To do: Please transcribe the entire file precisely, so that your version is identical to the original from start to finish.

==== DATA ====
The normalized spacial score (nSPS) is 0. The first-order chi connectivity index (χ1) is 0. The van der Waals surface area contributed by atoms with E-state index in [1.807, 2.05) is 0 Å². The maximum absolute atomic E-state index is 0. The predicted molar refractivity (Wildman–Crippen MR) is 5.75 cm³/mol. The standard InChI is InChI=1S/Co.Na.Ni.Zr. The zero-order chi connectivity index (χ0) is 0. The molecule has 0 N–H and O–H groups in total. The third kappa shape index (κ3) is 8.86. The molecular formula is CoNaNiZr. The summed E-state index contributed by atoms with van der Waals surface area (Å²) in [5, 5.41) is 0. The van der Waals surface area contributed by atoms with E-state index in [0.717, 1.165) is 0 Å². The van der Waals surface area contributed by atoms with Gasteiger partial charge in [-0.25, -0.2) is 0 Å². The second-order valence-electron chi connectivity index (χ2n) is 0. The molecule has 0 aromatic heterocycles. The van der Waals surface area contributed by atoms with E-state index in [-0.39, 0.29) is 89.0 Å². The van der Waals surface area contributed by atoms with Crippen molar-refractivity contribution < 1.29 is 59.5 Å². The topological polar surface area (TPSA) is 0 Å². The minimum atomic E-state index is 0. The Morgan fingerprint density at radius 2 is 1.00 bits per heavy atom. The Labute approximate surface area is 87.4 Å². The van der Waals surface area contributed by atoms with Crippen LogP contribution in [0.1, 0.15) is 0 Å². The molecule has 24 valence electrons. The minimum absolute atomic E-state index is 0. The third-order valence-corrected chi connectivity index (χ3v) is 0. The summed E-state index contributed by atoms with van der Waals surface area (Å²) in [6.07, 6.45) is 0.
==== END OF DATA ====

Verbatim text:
The normalized spacial score (nSPS) is 0. The first-order chi connectivity index (χ1) is 0. The van der Waals surface area contributed by atoms with E-state index in [1.807, 2.05) is 0 Å². The maximum absolute atomic E-state index is 0. The predicted molar refractivity (Wildman–Crippen MR) is 5.75 cm³/mol. The standard InChI is InChI=1S/Co.Na.Ni.Zr. The zero-order chi connectivity index (χ0) is 0. The molecule has 0 N–H and O–H groups in total. The third kappa shape index (κ3) is 8.86. The molecular formula is CoNaNiZr. The summed E-state index contributed by atoms with van der Waals surface area (Å²) in [5, 5.41) is 0. The van der Waals surface area contributed by atoms with E-state index in [0.717, 1.165) is 0 Å². The van der Waals surface area contributed by atoms with Gasteiger partial charge in [-0.25, -0.2) is 0 Å². The second-order valence-electron chi connectivity index (χ2n) is 0. The molecule has 0 aromatic heterocycles. The van der Waals surface area contributed by atoms with E-state index in [-0.39, 0.29) is 89.0 Å². The van der Waals surface area contributed by atoms with Crippen molar-refractivity contribution < 1.29 is 59.5 Å². The topological polar surface area (TPSA) is 0 Å². The minimum atomic E-state index is 0. The Morgan fingerprint density at radius 2 is 1.00 bits per heavy atom. The Labute approximate surface area is 87.4 Å². The van der Waals surface area contributed by atoms with Crippen LogP contribution in [0.1, 0.15) is 0 Å². The molecule has 24 valence electrons. The minimum absolute atomic E-state index is 0. The third-order valence-corrected chi connectivity index (χ3v) is 0. The summed E-state index contributed by atoms with van der Waals surface area (Å²) in [6.07, 6.45) is 0.